BOND STREET: How was the business bootstrapped originally?
STEPHEN CONTE AND CAROLINA ESCOBAR: SC: It was basically through clients’ word of mouth. It was about taking on all types of projects to get our footing and doing what we were capable of. It was through these small projects that we were able to form a platform and launch the work we have now. At the moment, we haven’t needed to take on any outside investment. Not yet.
BOND STREET: What was an early business challenge in starting StudiosC?
STEPHEN CONTE AND CAROLINA ESCOBAR: CE: Everything is a challenge. I think we managed it pretty well, but hiring people was the biggest challenge. Hiring our first employee, figuring out payroll, and all the other small details about how a business functions, that was the biggest challenge. We’re a creative profession, but there’s a completely different side of it. You can be incredibly creative but if you’re not on top of the day-to-day that a business needs in order to be profitable, things fall apart.
SC: For Carolina and myself this was our first company, so that was definitely the biggest challenge: getting into the groove of both being creative and managing the business and all the challenges that come with it.
BOND STREET: You work with an international team. How does this impact your practice?
STEPHEN CONTE AND CAROLINA ESCOBAR: SC: From a business side, it adds a lot of different cultural perspectives to architecture and interior design. Everyone has seen their own education and journey, so I think it brings a lot. I think it reflects in the work too, in that it blends different ideas. I think this works especially in the architectural context of New York. It’s not a traditionally-based design, and I think that’s really advantageous to us.
CE: When you have an international perspective, everyone also thinks about their own country and how things are done there, which is very important.
BOND STREET: What does your portfolio look like?
STEPHEN CONTE AND CAROLINA ESCOBAR: SC: We do both residential and commercial projects. We do ground-up construction, and when we take on a project like that we like to do everything—we’ll design the exterior and the interior ofthe building. We believe everything should be cohesive. There’s a lot of cases in our industry where the interior and exterior are done by different studios, and that’s very successful in many cases, but for us, we like to make it cohesive and do it ourselves. We like to tell a story with the building, and make sure that everything works together and is a seamless experience.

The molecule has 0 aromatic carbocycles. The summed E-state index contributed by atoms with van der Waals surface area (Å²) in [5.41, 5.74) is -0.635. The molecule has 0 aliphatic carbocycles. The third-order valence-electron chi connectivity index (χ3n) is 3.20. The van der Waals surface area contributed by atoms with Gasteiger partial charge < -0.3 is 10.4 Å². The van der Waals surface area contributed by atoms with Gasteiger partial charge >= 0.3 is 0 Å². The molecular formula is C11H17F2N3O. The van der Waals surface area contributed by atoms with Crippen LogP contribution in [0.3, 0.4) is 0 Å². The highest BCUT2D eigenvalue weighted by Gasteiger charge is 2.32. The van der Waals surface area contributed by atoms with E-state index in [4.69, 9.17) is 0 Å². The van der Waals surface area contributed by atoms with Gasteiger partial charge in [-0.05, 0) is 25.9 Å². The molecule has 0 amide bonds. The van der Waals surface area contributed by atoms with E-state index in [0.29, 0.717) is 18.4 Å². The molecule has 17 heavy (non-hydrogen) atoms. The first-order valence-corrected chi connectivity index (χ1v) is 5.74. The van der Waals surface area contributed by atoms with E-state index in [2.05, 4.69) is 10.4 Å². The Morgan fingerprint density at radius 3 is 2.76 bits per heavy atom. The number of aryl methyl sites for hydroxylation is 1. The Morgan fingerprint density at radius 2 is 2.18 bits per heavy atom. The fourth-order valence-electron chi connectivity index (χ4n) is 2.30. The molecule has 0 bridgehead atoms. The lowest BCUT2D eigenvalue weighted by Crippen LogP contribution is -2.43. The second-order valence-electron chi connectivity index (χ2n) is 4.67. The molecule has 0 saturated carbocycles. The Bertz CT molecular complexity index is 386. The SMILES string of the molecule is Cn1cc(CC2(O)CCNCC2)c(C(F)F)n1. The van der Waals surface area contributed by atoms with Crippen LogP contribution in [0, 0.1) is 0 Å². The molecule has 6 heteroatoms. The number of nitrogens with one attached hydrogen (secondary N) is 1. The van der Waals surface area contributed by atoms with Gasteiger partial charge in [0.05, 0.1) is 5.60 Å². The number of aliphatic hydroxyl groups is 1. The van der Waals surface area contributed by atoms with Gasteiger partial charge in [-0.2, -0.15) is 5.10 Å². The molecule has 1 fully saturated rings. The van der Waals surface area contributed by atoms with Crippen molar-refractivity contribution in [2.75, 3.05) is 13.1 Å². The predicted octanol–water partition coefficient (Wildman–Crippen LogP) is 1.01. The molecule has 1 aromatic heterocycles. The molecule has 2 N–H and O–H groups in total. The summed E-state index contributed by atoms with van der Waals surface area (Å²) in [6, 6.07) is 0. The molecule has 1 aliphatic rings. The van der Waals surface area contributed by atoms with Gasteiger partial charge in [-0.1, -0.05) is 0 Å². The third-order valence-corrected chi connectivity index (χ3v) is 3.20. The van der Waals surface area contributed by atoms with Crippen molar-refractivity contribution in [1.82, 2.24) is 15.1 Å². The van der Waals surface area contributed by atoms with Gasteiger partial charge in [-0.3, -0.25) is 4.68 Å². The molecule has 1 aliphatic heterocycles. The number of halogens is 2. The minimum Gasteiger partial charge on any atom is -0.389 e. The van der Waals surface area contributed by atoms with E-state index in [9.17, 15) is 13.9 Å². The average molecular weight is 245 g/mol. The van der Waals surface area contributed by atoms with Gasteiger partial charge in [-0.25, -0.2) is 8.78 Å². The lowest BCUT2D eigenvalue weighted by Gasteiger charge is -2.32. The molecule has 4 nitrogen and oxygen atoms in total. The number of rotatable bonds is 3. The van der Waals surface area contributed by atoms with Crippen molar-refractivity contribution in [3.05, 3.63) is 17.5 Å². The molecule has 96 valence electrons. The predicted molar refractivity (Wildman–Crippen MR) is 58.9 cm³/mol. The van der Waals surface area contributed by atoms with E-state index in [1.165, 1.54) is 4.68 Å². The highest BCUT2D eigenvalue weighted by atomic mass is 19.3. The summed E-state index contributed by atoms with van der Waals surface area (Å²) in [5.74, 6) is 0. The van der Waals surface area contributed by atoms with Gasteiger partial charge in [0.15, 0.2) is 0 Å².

CE: We do have a lot of interior design projects at the moment, and a handful of small and medium-sized buildings as well. A couple brownstone renovations too.
BOND STREET: What architects inspired you originally? And what about today?
STEPHEN CONTE AND CAROLINA ESCOBAR: SC: There’s quite a few for me. When I really started looking into it and going to college for it, some of my original inspirations were Louis Khan, Renzo Piano, and countless others. A lot of my professors weren’t as well known but were doing some really amazing work. Currently, I think the list hasn’t changed, but there are more small and medium-sized studios that we see doing really nice work in New York and all over the world. There’s some really good architecture and design happening right now. The list keeps growing.
BOND STREET: How does the architecture business landscape look now, compared to the past?
STEPHEN CONTE AND CAROLINA ESCOBAR: SC: I think it’s more design focused. If we go back 15 years, there was always the small handful of really amazing projects, and a lot of mediocre projects going up. Design was kind of depending on the client. Design could have been secondary at the time. I think today people realize the value of design, and whether you’re designing a rental or a condo or a retail store, the value of design is real and tangible now. People want to have a experience in a well-designed space. The level of design in New York has really increased over the past 10 to 15 years.